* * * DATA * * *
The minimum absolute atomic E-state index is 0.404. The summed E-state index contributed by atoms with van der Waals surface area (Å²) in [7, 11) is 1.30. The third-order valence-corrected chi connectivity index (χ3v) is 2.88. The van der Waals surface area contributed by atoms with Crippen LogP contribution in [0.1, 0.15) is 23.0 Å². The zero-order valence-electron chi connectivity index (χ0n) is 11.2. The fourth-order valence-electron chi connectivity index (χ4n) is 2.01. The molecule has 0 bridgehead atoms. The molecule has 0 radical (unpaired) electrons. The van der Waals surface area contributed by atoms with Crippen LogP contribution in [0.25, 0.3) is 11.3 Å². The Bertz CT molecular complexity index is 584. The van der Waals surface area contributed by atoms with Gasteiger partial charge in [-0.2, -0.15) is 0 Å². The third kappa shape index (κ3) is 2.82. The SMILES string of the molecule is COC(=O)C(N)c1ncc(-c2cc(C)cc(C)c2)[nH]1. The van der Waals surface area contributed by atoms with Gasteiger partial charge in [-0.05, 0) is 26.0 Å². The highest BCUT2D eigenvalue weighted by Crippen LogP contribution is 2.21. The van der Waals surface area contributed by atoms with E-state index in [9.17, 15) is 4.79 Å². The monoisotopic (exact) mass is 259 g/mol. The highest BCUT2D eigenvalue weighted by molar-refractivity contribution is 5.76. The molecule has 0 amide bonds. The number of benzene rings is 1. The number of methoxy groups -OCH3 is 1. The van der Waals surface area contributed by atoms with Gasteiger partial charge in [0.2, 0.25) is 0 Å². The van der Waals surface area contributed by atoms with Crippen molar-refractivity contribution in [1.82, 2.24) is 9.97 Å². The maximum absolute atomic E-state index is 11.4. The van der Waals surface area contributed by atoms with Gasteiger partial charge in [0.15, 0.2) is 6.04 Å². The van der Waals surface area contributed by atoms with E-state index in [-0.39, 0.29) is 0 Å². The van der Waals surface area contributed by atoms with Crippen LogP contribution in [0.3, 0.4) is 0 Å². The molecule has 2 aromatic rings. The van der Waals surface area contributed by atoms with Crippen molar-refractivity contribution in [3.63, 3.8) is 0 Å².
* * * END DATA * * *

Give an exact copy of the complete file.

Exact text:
The minimum absolute atomic E-state index is 0.404. The summed E-state index contributed by atoms with van der Waals surface area (Å²) in [7, 11) is 1.30. The third-order valence-corrected chi connectivity index (χ3v) is 2.88. The van der Waals surface area contributed by atoms with Crippen LogP contribution in [0.1, 0.15) is 23.0 Å². The zero-order valence-electron chi connectivity index (χ0n) is 11.2. The fourth-order valence-electron chi connectivity index (χ4n) is 2.01. The molecule has 0 bridgehead atoms. The molecule has 0 radical (unpaired) electrons. The van der Waals surface area contributed by atoms with Crippen LogP contribution in [0.25, 0.3) is 11.3 Å². The Bertz CT molecular complexity index is 584. The van der Waals surface area contributed by atoms with Gasteiger partial charge in [-0.2, -0.15) is 0 Å². The third kappa shape index (κ3) is 2.82. The SMILES string of the molecule is COC(=O)C(N)c1ncc(-c2cc(C)cc(C)c2)[nH]1. The van der Waals surface area contributed by atoms with Gasteiger partial charge in [-0.05, 0) is 26.0 Å². The highest BCUT2D eigenvalue weighted by Crippen LogP contribution is 2.21. The van der Waals surface area contributed by atoms with E-state index in [9.17, 15) is 4.79 Å². The monoisotopic (exact) mass is 259 g/mol. The highest BCUT2D eigenvalue weighted by molar-refractivity contribution is 5.76. The molecule has 0 amide bonds. The number of benzene rings is 1. The number of methoxy groups -OCH3 is 1. The van der Waals surface area contributed by atoms with Gasteiger partial charge in [0.2, 0.25) is 0 Å². The van der Waals surface area contributed by atoms with Crippen molar-refractivity contribution in [1.82, 2.24) is 9.97 Å². The maximum absolute atomic E-state index is 11.4. The van der Waals surface area contributed by atoms with Gasteiger partial charge in [0.15, 0.2) is 6.04 Å². The van der Waals surface area contributed by atoms with E-state index in [-0.39, 0.29) is 0 Å². The van der Waals surface area contributed by atoms with Crippen LogP contribution in [0.3, 0.4) is 0 Å². The molecule has 2 aromatic rings. The van der Waals surface area contributed by atoms with Crippen molar-refractivity contribution in [3.63, 3.8) is 0 Å².